3 must-haves for your aging parents

Do you have a plan for your parents’ long-term care? Three legal documents are a must. And now’s the time to get them.

No one likes to think about being in a nursing home, but the fact is more than half of us will be in one when we get older. How prepared are you to care for your parents if they’re not physically or mentally able to care for themselves? Could you help your parents manage their long-term health needs? Do you know your parents’ desires for their long-term care?

These are big questions that require serious conversations. Now’s the time to work on a plan — when your parents, and you, are healthy and able to make good decisions.

Misty Clark Vantrease, a local expert in legal affairs for the elderly, says it’s never too soon to develop a plan for your parents’ (or your own) long-term health care.

Vantrease, who recently spoke at an event sponsored by Norton Healthcare Foundation and Premier Caregiver Services, asked questions that made me (and everybody else in the room) realize there’s a lot to think about:

  • Have you chosen a power of attorney for your parents? And is that document up-to-date? 
  • Do mom and dad have a living will? 
  • Who is your parents’ “health care surrogate”? And should there be a back-up person?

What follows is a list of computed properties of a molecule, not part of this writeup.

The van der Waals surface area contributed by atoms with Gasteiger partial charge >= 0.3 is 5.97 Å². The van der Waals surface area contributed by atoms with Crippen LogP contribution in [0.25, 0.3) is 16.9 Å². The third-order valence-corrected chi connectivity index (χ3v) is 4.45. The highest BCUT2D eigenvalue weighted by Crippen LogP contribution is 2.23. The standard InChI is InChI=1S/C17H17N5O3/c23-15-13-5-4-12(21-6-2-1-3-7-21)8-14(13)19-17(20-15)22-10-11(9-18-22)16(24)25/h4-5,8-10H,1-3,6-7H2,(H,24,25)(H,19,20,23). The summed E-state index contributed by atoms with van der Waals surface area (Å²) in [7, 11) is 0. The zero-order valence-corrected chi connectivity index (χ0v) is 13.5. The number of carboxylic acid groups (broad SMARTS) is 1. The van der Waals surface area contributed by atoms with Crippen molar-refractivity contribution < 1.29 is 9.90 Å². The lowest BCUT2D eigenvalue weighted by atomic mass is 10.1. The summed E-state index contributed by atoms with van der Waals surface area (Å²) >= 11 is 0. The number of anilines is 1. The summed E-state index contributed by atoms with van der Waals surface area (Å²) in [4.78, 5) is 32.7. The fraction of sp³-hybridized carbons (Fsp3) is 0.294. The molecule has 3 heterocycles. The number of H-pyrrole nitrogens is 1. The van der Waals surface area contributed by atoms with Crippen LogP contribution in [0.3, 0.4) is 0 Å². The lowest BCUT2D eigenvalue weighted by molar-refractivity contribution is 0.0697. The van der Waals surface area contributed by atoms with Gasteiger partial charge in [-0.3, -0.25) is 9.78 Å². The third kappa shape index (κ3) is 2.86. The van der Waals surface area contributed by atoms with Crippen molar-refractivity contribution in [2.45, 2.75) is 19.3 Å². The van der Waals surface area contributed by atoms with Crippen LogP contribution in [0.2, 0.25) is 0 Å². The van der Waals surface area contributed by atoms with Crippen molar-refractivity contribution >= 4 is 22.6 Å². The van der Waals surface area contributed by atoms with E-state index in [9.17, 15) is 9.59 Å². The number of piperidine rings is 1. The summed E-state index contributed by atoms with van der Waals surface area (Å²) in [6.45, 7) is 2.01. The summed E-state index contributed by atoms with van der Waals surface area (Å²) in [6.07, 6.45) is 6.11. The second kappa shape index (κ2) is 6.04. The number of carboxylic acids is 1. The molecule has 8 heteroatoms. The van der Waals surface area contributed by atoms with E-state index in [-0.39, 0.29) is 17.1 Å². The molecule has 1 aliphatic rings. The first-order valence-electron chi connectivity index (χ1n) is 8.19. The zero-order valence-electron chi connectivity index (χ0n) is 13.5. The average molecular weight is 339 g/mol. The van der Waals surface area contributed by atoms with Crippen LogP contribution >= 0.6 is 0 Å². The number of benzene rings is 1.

• What’s the plan if either or both parents should need long-term care? 
  • How do they/you pay for long-term care?

Vantrease recommends getting legal documents in order sooner rather than later. She says there are three documents everyone should have drawn up. If your parents already have these and they are dated earlier than 2010, they probably need a second look. The documents are:

  1. A power of attorney, which is written authorization for a designated person to represent or act on another’s behalf in private, business or other legal affairs. A well-drafted document can remove any fear that older adults may have about their desires being overrun. 
  2. A medical power of attorney, also called a health care surrogate, which authorizes a designated person to make health-related decisions that may not be covered in a person’s living will. This may or may not be the same person who has the general power of attorney. 
  3. An up-to-date living will recognized in the state where your parent resides. This is a legal document in which the person specifies what actions should be taken for their health if they are no longer able to make decisions for themselves because of illness or incapacity.

Vantrease recommends working with your parents to make those long-term decisions when they’re still mentally able to make their wishes known. If these decisions are difficult, she suggests bringing in a medical provider, such as a family doctor or geriatric care manager, to focus the conversation to what’s most suitable for all involved.

If you wonder whether it is unsafe for your parent to live at home alone or to continue to drive a vehicle, Vantrease says some health care companies can come to your parents’ home and assess their ability to live unassisted. Likewise, there are ways to review their ability to drive safely. This can be especially helpful in situations where a parent is reluctant to give up some of this independence. Sometimes hearing it from an outside “expert” is more convincing than hearing it from you.

Planning for long-term care is a long-term process. Start now before one event puts the family in crisis mode.

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